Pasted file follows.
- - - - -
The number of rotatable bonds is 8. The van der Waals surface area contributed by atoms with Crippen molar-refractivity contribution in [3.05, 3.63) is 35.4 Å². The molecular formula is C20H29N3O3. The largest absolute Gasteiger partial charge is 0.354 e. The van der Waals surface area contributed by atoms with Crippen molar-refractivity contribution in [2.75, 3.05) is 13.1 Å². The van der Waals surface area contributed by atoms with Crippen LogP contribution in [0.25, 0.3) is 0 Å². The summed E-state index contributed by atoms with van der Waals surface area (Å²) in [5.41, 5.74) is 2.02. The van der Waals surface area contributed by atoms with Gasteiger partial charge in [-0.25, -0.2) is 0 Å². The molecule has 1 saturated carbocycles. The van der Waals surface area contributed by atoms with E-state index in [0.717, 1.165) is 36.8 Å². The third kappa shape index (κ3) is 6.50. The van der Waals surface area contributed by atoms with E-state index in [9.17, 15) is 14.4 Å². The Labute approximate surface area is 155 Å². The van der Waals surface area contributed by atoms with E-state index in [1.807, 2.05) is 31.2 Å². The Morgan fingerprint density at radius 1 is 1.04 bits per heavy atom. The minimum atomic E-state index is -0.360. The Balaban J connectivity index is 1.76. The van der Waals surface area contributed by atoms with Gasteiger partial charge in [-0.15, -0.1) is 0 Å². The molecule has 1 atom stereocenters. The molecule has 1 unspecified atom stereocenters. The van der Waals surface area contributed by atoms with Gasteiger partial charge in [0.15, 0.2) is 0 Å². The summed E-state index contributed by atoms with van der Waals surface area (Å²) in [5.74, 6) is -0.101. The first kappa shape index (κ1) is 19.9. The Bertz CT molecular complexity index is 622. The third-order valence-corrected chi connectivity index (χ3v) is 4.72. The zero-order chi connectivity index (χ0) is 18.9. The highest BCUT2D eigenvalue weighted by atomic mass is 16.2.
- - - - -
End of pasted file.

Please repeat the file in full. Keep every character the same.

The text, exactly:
The number of rotatable bonds is 8. The van der Waals surface area contributed by atoms with Crippen molar-refractivity contribution in [3.05, 3.63) is 35.4 Å². The molecular formula is C20H29N3O3. The largest absolute Gasteiger partial charge is 0.354 e. The van der Waals surface area contributed by atoms with Crippen molar-refractivity contribution in [2.75, 3.05) is 13.1 Å². The van der Waals surface area contributed by atoms with Crippen LogP contribution in [0.25, 0.3) is 0 Å². The summed E-state index contributed by atoms with van der Waals surface area (Å²) in [5.41, 5.74) is 2.02. The van der Waals surface area contributed by atoms with Gasteiger partial charge in [-0.25, -0.2) is 0 Å². The molecule has 1 saturated carbocycles. The van der Waals surface area contributed by atoms with E-state index in [0.717, 1.165) is 36.8 Å². The third kappa shape index (κ3) is 6.50. The van der Waals surface area contributed by atoms with E-state index in [9.17, 15) is 14.4 Å². The Labute approximate surface area is 155 Å². The van der Waals surface area contributed by atoms with E-state index in [1.807, 2.05) is 31.2 Å². The Morgan fingerprint density at radius 1 is 1.04 bits per heavy atom. The minimum atomic E-state index is -0.360. The Balaban J connectivity index is 1.76. The van der Waals surface area contributed by atoms with Gasteiger partial charge in [-0.15, -0.1) is 0 Å². The molecule has 1 atom stereocenters. The molecule has 1 unspecified atom stereocenters. The van der Waals surface area contributed by atoms with Gasteiger partial charge in [0.15, 0.2) is 0 Å². The summed E-state index contributed by atoms with van der Waals surface area (Å²) in [5.74, 6) is -0.101. The first kappa shape index (κ1) is 19.9. The Bertz CT molecular complexity index is 622. The third-order valence-corrected chi connectivity index (χ3v) is 4.72. The zero-order chi connectivity index (χ0) is 18.9. The highest BCUT2D eigenvalue weighted by atomic mass is 16.2.